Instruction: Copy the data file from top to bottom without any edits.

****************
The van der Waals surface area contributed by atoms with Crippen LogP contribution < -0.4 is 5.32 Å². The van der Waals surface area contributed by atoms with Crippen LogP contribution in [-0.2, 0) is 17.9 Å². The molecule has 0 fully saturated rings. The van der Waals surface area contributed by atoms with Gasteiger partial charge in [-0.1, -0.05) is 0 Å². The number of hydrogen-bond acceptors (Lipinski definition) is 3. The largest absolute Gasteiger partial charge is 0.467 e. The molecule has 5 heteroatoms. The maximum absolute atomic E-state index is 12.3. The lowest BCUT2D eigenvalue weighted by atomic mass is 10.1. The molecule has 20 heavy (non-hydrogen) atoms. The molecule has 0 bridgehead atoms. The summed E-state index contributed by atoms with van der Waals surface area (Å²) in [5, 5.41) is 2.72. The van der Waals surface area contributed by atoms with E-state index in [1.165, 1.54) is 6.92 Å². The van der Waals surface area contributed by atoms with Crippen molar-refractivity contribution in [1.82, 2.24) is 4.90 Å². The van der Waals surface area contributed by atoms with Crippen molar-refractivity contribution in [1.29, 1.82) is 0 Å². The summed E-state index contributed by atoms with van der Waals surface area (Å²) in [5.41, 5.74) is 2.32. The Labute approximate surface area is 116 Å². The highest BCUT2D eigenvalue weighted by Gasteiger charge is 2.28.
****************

The van der Waals surface area contributed by atoms with Crippen LogP contribution < -0.4 is 5.32 Å². The van der Waals surface area contributed by atoms with Crippen LogP contribution in [-0.2, 0) is 17.9 Å². The molecule has 0 fully saturated rings. The van der Waals surface area contributed by atoms with Gasteiger partial charge in [-0.1, -0.05) is 0 Å². The number of hydrogen-bond acceptors (Lipinski definition) is 3. The largest absolute Gasteiger partial charge is 0.467 e. The molecule has 5 heteroatoms. The maximum absolute atomic E-state index is 12.3. The lowest BCUT2D eigenvalue weighted by atomic mass is 10.1. The molecule has 20 heavy (non-hydrogen) atoms. The molecule has 0 bridgehead atoms. The summed E-state index contributed by atoms with van der Waals surface area (Å²) in [5, 5.41) is 2.72. The van der Waals surface area contributed by atoms with E-state index in [1.165, 1.54) is 6.92 Å². The van der Waals surface area contributed by atoms with Crippen molar-refractivity contribution in [1.82, 2.24) is 4.90 Å². The van der Waals surface area contributed by atoms with Crippen molar-refractivity contribution in [1.29, 1.82) is 0 Å². The summed E-state index contributed by atoms with van der Waals surface area (Å²) in [5.41, 5.74) is 2.32. The Labute approximate surface area is 116 Å². The highest BCUT2D eigenvalue weighted by Gasteiger charge is 2.28.